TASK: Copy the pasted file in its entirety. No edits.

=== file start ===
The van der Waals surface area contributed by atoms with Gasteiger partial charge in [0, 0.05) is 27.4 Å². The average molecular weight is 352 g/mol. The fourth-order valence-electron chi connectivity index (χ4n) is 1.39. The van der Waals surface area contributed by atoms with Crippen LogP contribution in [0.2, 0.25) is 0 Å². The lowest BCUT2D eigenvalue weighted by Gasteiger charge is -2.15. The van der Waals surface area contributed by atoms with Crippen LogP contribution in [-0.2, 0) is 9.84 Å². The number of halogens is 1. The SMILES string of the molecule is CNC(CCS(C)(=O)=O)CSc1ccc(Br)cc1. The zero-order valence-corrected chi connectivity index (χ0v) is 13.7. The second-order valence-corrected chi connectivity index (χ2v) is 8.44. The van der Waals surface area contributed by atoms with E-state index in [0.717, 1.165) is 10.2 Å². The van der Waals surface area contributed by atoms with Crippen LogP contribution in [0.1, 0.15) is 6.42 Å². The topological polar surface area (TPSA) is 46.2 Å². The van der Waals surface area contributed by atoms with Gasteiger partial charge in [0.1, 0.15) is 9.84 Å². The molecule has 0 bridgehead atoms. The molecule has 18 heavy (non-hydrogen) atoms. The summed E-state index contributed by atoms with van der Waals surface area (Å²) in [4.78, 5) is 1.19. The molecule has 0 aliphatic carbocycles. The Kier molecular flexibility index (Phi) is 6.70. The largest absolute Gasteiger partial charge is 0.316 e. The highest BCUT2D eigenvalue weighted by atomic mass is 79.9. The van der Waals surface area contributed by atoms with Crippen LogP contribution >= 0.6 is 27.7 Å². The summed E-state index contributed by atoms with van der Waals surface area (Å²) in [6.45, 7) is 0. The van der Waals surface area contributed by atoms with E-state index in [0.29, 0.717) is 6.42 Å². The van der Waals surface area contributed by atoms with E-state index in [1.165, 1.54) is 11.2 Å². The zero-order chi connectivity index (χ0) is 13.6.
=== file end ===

The van der Waals surface area contributed by atoms with Gasteiger partial charge in [0, 0.05) is 27.4 Å². The average molecular weight is 352 g/mol. The fourth-order valence-electron chi connectivity index (χ4n) is 1.39. The van der Waals surface area contributed by atoms with Crippen LogP contribution in [0.2, 0.25) is 0 Å². The lowest BCUT2D eigenvalue weighted by Gasteiger charge is -2.15. The van der Waals surface area contributed by atoms with Crippen LogP contribution in [-0.2, 0) is 9.84 Å². The number of halogens is 1. The SMILES string of the molecule is CNC(CCS(C)(=O)=O)CSc1ccc(Br)cc1. The zero-order valence-corrected chi connectivity index (χ0v) is 13.7. The second-order valence-corrected chi connectivity index (χ2v) is 8.44. The van der Waals surface area contributed by atoms with E-state index in [0.717, 1.165) is 10.2 Å². The van der Waals surface area contributed by atoms with Crippen LogP contribution in [0.1, 0.15) is 6.42 Å². The topological polar surface area (TPSA) is 46.2 Å². The van der Waals surface area contributed by atoms with Gasteiger partial charge in [0.1, 0.15) is 9.84 Å². The molecule has 0 bridgehead atoms. The molecule has 18 heavy (non-hydrogen) atoms. The summed E-state index contributed by atoms with van der Waals surface area (Å²) in [4.78, 5) is 1.19. The molecule has 0 aliphatic carbocycles. The Kier molecular flexibility index (Phi) is 6.70. The largest absolute Gasteiger partial charge is 0.316 e. The highest BCUT2D eigenvalue weighted by atomic mass is 79.9. The van der Waals surface area contributed by atoms with Crippen LogP contribution >= 0.6 is 27.7 Å². The summed E-state index contributed by atoms with van der Waals surface area (Å²) in [6.45, 7) is 0. The van der Waals surface area contributed by atoms with E-state index in [0.29, 0.717) is 6.42 Å². The van der Waals surface area contributed by atoms with E-state index in [1.165, 1.54) is 11.2 Å². The zero-order chi connectivity index (χ0) is 13.6.